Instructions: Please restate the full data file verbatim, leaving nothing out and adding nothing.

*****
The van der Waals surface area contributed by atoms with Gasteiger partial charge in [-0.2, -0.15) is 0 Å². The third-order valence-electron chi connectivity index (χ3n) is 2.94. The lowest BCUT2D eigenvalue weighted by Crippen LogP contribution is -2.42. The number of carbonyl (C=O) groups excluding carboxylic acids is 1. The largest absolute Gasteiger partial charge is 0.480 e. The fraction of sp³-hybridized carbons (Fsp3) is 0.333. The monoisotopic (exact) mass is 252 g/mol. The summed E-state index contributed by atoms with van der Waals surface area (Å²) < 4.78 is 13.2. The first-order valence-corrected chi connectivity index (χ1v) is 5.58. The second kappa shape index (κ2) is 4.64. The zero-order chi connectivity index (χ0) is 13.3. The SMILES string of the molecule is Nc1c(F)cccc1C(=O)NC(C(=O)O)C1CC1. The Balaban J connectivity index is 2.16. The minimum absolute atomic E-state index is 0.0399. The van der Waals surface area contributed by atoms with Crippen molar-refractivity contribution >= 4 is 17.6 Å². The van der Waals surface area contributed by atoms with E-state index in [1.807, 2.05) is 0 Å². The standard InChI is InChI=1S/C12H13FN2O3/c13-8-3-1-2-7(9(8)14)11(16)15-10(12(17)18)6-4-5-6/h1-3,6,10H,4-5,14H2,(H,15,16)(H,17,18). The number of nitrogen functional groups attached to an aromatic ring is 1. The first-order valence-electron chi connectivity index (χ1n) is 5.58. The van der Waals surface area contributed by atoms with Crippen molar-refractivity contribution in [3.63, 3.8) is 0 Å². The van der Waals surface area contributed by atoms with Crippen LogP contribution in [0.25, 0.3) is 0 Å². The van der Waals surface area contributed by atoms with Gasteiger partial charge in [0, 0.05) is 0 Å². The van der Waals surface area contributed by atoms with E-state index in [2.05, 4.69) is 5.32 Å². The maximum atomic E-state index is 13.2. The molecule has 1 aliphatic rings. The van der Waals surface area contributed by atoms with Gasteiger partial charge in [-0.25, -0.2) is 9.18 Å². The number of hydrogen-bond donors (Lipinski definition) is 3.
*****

The van der Waals surface area contributed by atoms with Gasteiger partial charge in [-0.2, -0.15) is 0 Å². The third-order valence-electron chi connectivity index (χ3n) is 2.94. The lowest BCUT2D eigenvalue weighted by Crippen LogP contribution is -2.42. The number of carbonyl (C=O) groups excluding carboxylic acids is 1. The largest absolute Gasteiger partial charge is 0.480 e. The fraction of sp³-hybridized carbons (Fsp3) is 0.333. The monoisotopic (exact) mass is 252 g/mol. The summed E-state index contributed by atoms with van der Waals surface area (Å²) < 4.78 is 13.2. The first-order valence-corrected chi connectivity index (χ1v) is 5.58. The second kappa shape index (κ2) is 4.64. The zero-order chi connectivity index (χ0) is 13.3. The SMILES string of the molecule is Nc1c(F)cccc1C(=O)NC(C(=O)O)C1CC1. The Balaban J connectivity index is 2.16. The minimum absolute atomic E-state index is 0.0399. The van der Waals surface area contributed by atoms with Crippen molar-refractivity contribution >= 4 is 17.6 Å². The van der Waals surface area contributed by atoms with E-state index in [1.807, 2.05) is 0 Å². The standard InChI is InChI=1S/C12H13FN2O3/c13-8-3-1-2-7(9(8)14)11(16)15-10(12(17)18)6-4-5-6/h1-3,6,10H,4-5,14H2,(H,15,16)(H,17,18). The number of nitrogen functional groups attached to an aromatic ring is 1. The first-order valence-electron chi connectivity index (χ1n) is 5.58. The van der Waals surface area contributed by atoms with Crippen molar-refractivity contribution in [3.63, 3.8) is 0 Å². The van der Waals surface area contributed by atoms with Crippen LogP contribution in [0.25, 0.3) is 0 Å². The van der Waals surface area contributed by atoms with Gasteiger partial charge in [0, 0.05) is 0 Å². The van der Waals surface area contributed by atoms with E-state index in [2.05, 4.69) is 5.32 Å². The maximum atomic E-state index is 13.2. The molecule has 1 aliphatic rings. The van der Waals surface area contributed by atoms with Gasteiger partial charge in [-0.25, -0.2) is 9.18 Å². The number of hydrogen-bond donors (Lipinski definition) is 3.